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IDG News Service - The U.S. House of Representatives Energy and Commerce Committee on Thursday released a draft version of a telecommunications reform bill that would define all broadband services as equal for regulatory purposes.
The 77-page draft legislation, released to generate discussion from broadband providers and other stakeholders, would also require broadband providers to allow subscribers access to lawful content, even though some broadband providers have suggested a so-called 'Net neutrality requirement isn't needed.
Representatives of Verizon and SBC in the past have said a 'Net neutrality requirement could prevent them from cutting off service to bandwidth hogs or customers posing a security risk.
The wide-ranging draft bill -- advanced by Committee Chairman Joe Barton (R-Texas), top-ranking committee Democrat John Dingell (D-Mich.) and other senior committee members -- addresses a number of broadband-related issues that have generated debate in recent months. The draft is "generally deregulatory in thrust, and that is commendable," Randy May, a senior fellow at conservative think tank the Progress and Freedom Foundation, wrote on his Web log Thursday.
The Telecommunications Act of 1996, a huge rewrite of telecom rules at the time, didn't anticipate many of the broadband services addressed in the draft bill, Barton said in a statement. "No one could have foreseen the magnitude of the challenges and opportunities that the Internet age has presented," he added. "New services shouldn't be hamstrung by old thinking and outdated regulations. We need a fresh new approach that will encourage Internet providers to expand and improve broadband networks, spur growth in the technology sector and develop cutting-edge services for consumers."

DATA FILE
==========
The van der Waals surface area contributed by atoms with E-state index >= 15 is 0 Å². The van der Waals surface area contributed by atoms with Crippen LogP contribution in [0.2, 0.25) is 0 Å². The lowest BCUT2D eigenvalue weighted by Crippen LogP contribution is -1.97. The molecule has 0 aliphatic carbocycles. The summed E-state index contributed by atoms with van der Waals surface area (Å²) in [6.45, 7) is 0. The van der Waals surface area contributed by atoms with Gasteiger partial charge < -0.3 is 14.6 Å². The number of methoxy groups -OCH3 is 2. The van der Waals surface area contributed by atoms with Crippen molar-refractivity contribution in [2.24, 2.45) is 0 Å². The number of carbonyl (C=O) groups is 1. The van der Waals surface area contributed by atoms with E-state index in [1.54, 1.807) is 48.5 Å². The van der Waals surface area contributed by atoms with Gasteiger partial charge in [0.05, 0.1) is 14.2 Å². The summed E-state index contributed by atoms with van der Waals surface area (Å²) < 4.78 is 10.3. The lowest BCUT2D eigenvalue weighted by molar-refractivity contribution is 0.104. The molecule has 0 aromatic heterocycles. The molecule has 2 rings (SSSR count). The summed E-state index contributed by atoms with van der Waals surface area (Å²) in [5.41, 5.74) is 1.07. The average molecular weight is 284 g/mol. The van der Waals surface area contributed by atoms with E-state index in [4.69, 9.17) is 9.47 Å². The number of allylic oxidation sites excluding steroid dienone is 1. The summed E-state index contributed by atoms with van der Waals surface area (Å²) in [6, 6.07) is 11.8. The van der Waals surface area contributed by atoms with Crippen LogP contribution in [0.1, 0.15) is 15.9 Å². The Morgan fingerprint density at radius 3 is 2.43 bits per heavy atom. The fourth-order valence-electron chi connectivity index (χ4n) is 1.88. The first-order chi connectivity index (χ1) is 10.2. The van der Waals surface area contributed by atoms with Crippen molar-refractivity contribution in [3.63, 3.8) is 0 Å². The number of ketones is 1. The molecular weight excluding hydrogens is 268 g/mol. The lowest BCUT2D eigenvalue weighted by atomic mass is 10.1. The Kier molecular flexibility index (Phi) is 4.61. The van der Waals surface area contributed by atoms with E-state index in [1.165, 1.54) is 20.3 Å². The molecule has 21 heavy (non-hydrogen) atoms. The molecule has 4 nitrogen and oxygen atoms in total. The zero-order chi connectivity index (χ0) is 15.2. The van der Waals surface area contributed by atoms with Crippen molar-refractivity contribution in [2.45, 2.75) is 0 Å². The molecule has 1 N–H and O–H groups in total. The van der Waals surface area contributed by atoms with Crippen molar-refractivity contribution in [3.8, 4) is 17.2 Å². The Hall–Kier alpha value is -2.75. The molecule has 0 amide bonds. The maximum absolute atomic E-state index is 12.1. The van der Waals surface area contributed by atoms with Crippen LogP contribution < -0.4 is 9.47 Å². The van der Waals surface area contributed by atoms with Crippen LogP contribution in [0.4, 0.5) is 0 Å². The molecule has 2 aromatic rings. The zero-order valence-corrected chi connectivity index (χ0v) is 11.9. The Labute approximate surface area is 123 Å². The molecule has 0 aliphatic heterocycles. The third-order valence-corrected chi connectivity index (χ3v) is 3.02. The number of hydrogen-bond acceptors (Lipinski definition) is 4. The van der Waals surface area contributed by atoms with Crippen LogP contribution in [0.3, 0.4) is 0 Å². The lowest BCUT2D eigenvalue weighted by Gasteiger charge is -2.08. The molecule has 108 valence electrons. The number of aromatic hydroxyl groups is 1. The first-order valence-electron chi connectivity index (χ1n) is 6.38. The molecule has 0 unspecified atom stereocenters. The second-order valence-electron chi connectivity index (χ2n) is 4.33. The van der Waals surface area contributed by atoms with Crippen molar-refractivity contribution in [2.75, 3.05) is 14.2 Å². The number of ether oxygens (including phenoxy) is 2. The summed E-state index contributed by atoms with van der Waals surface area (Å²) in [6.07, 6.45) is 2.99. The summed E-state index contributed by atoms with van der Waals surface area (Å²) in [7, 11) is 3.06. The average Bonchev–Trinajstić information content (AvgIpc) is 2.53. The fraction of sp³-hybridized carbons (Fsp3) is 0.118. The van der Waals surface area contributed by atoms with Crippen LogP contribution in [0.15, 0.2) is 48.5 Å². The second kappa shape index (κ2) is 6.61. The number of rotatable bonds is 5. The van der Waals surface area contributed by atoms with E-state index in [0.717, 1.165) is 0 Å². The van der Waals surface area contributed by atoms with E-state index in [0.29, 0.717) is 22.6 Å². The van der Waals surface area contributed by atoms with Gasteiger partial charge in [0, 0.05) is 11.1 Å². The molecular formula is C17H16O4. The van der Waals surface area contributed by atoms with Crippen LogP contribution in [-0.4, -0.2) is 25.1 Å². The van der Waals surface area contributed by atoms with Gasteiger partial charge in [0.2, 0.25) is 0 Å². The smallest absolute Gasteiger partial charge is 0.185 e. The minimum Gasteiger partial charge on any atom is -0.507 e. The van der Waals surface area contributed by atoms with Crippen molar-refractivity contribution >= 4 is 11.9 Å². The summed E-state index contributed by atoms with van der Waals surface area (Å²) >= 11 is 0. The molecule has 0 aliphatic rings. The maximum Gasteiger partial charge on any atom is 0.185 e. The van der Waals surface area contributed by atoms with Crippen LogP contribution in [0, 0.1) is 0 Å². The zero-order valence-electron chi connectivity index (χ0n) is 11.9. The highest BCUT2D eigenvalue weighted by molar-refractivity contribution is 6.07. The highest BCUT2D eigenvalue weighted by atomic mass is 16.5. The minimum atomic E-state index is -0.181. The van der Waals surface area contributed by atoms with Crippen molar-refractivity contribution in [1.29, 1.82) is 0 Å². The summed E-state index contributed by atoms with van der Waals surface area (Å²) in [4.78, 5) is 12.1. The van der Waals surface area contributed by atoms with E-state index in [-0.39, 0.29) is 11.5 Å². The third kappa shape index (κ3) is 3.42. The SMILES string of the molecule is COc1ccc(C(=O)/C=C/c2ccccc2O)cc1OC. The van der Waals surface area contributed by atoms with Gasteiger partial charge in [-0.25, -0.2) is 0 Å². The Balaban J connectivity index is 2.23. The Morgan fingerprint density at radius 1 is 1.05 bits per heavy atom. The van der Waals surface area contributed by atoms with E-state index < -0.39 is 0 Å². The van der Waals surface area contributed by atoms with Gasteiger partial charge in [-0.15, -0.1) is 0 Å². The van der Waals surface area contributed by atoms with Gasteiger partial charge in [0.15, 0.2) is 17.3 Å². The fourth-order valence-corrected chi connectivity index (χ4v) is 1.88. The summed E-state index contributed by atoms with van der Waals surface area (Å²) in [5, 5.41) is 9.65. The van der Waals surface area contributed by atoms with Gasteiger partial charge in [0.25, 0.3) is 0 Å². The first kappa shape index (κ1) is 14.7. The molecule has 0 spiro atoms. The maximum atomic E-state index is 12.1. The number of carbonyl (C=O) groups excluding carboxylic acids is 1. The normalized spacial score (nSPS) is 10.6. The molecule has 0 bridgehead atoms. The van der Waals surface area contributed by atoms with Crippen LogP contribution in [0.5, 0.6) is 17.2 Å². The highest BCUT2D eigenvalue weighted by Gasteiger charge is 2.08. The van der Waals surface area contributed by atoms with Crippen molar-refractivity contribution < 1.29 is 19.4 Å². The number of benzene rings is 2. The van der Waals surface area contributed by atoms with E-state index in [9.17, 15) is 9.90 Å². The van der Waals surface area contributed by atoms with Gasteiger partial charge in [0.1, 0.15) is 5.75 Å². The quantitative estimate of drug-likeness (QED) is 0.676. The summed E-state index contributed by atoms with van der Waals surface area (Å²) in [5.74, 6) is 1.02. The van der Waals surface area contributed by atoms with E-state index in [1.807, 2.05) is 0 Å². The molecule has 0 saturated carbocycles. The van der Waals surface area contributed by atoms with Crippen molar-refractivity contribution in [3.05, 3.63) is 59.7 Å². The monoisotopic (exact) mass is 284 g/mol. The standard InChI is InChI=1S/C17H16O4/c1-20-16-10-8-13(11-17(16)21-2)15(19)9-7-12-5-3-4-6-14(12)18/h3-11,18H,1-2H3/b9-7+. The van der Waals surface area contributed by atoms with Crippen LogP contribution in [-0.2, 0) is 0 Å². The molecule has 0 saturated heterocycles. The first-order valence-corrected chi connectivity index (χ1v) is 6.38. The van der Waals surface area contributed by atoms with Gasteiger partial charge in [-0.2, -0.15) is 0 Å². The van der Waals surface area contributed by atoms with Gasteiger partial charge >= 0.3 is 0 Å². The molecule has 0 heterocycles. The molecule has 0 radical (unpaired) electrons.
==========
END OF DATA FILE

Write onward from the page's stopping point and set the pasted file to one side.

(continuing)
In addition to treating cable modem and DSL service the same under U.S. regulations, the bill would allow for a streamlined video franchising process, primarily benefiting large telecommunications carriers looking to provide video over IP services in competition with cable television.
Customer advocacy group Public Knowledge cheered the draft legislation, including the broadband video and 'Net neutrality provisions. "We were very pleased to see that Chairman Barton recognized the need for preserving the model of an open broadband network by codifying the duty of broadband providers to allow subscribers to have access to the services, equipment and applications they need without interference from network providers," Gigi Sohn, president of Public Knowledge, said in a statement.